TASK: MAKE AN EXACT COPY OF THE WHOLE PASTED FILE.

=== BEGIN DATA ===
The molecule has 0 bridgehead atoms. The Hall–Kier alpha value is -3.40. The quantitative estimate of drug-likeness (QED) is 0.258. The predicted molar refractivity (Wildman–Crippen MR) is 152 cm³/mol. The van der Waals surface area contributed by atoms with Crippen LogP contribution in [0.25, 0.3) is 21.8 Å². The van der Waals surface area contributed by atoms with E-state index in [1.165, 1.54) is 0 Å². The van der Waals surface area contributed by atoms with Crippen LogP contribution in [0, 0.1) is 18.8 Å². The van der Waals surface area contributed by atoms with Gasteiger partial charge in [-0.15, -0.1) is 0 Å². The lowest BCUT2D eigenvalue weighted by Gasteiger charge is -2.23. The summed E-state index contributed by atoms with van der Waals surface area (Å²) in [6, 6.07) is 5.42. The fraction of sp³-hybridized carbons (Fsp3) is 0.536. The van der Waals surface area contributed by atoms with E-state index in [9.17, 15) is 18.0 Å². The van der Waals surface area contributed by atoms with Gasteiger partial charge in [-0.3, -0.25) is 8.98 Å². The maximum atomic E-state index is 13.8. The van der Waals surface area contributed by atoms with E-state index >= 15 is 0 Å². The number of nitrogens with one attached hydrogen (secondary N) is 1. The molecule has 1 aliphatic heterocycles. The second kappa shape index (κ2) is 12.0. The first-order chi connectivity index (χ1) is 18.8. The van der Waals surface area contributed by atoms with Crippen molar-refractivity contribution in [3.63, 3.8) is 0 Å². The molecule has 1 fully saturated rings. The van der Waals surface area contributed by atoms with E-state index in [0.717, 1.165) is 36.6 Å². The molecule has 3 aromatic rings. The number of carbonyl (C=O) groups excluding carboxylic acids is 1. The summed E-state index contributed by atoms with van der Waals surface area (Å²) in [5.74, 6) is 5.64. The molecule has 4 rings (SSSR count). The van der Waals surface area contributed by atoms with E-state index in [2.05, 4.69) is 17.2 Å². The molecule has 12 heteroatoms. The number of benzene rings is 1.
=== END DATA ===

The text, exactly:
The molecule has 0 bridgehead atoms. The Hall–Kier alpha value is -3.40. The quantitative estimate of drug-likeness (QED) is 0.258. The predicted molar refractivity (Wildman–Crippen MR) is 152 cm³/mol. The van der Waals surface area contributed by atoms with Crippen LogP contribution in [0.25, 0.3) is 21.8 Å². The van der Waals surface area contributed by atoms with E-state index in [1.165, 1.54) is 0 Å². The van der Waals surface area contributed by atoms with Crippen LogP contribution in [0, 0.1) is 18.8 Å². The van der Waals surface area contributed by atoms with Gasteiger partial charge in [-0.15, -0.1) is 0 Å². The lowest BCUT2D eigenvalue weighted by Gasteiger charge is -2.23. The summed E-state index contributed by atoms with van der Waals surface area (Å²) in [6, 6.07) is 5.42. The fraction of sp³-hybridized carbons (Fsp3) is 0.536. The van der Waals surface area contributed by atoms with E-state index in [9.17, 15) is 18.0 Å². The van der Waals surface area contributed by atoms with Gasteiger partial charge in [-0.3, -0.25) is 8.98 Å². The maximum atomic E-state index is 13.8. The van der Waals surface area contributed by atoms with E-state index >= 15 is 0 Å². The number of nitrogens with one attached hydrogen (secondary N) is 1. The molecule has 1 aliphatic heterocycles. The second kappa shape index (κ2) is 12.0. The first-order chi connectivity index (χ1) is 18.8. The van der Waals surface area contributed by atoms with Crippen molar-refractivity contribution in [3.63, 3.8) is 0 Å². The molecule has 1 fully saturated rings. The van der Waals surface area contributed by atoms with E-state index in [0.717, 1.165) is 36.6 Å². The molecule has 3 aromatic rings. The number of carbonyl (C=O) groups excluding carboxylic acids is 1. The summed E-state index contributed by atoms with van der Waals surface area (Å²) in [5.74, 6) is 5.64. The molecule has 4 rings (SSSR count). The van der Waals surface area contributed by atoms with E-state index in [2.05, 4.69) is 17.2 Å². The molecule has 12 heteroatoms. The number of benzene rings is 1.